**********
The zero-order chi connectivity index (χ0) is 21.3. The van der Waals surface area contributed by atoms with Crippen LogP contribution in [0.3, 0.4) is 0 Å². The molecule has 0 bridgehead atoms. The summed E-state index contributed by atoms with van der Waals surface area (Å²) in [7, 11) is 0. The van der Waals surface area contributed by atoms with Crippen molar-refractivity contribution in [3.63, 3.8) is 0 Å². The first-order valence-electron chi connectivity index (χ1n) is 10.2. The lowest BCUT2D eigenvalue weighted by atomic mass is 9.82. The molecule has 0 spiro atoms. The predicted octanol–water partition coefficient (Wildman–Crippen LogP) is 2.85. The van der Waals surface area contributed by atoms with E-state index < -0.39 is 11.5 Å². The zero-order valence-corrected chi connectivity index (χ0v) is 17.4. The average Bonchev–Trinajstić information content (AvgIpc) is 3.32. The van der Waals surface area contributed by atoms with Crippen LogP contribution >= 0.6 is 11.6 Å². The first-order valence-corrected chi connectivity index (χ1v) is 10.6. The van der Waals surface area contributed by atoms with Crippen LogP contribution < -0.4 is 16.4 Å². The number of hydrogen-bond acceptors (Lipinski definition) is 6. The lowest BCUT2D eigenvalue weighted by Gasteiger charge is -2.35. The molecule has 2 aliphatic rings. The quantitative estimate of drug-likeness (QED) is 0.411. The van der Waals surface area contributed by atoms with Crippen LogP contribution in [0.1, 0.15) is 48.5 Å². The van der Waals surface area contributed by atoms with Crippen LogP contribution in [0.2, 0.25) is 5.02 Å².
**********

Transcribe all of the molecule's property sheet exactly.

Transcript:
The zero-order chi connectivity index (χ0) is 21.3. The van der Waals surface area contributed by atoms with Crippen LogP contribution in [0.3, 0.4) is 0 Å². The molecule has 0 bridgehead atoms. The summed E-state index contributed by atoms with van der Waals surface area (Å²) in [7, 11) is 0. The van der Waals surface area contributed by atoms with Crippen molar-refractivity contribution in [3.63, 3.8) is 0 Å². The first-order valence-electron chi connectivity index (χ1n) is 10.2. The lowest BCUT2D eigenvalue weighted by atomic mass is 9.82. The molecule has 0 spiro atoms. The predicted octanol–water partition coefficient (Wildman–Crippen LogP) is 2.85. The van der Waals surface area contributed by atoms with E-state index < -0.39 is 11.5 Å². The zero-order valence-corrected chi connectivity index (χ0v) is 17.4. The average Bonchev–Trinajstić information content (AvgIpc) is 3.32. The van der Waals surface area contributed by atoms with Crippen LogP contribution >= 0.6 is 11.6 Å². The first-order valence-corrected chi connectivity index (χ1v) is 10.6. The van der Waals surface area contributed by atoms with Crippen LogP contribution < -0.4 is 16.4 Å². The number of hydrogen-bond acceptors (Lipinski definition) is 6. The lowest BCUT2D eigenvalue weighted by Gasteiger charge is -2.35. The molecule has 2 aliphatic rings. The quantitative estimate of drug-likeness (QED) is 0.411. The van der Waals surface area contributed by atoms with Crippen LogP contribution in [0.1, 0.15) is 48.5 Å². The van der Waals surface area contributed by atoms with Crippen LogP contribution in [0.2, 0.25) is 5.02 Å².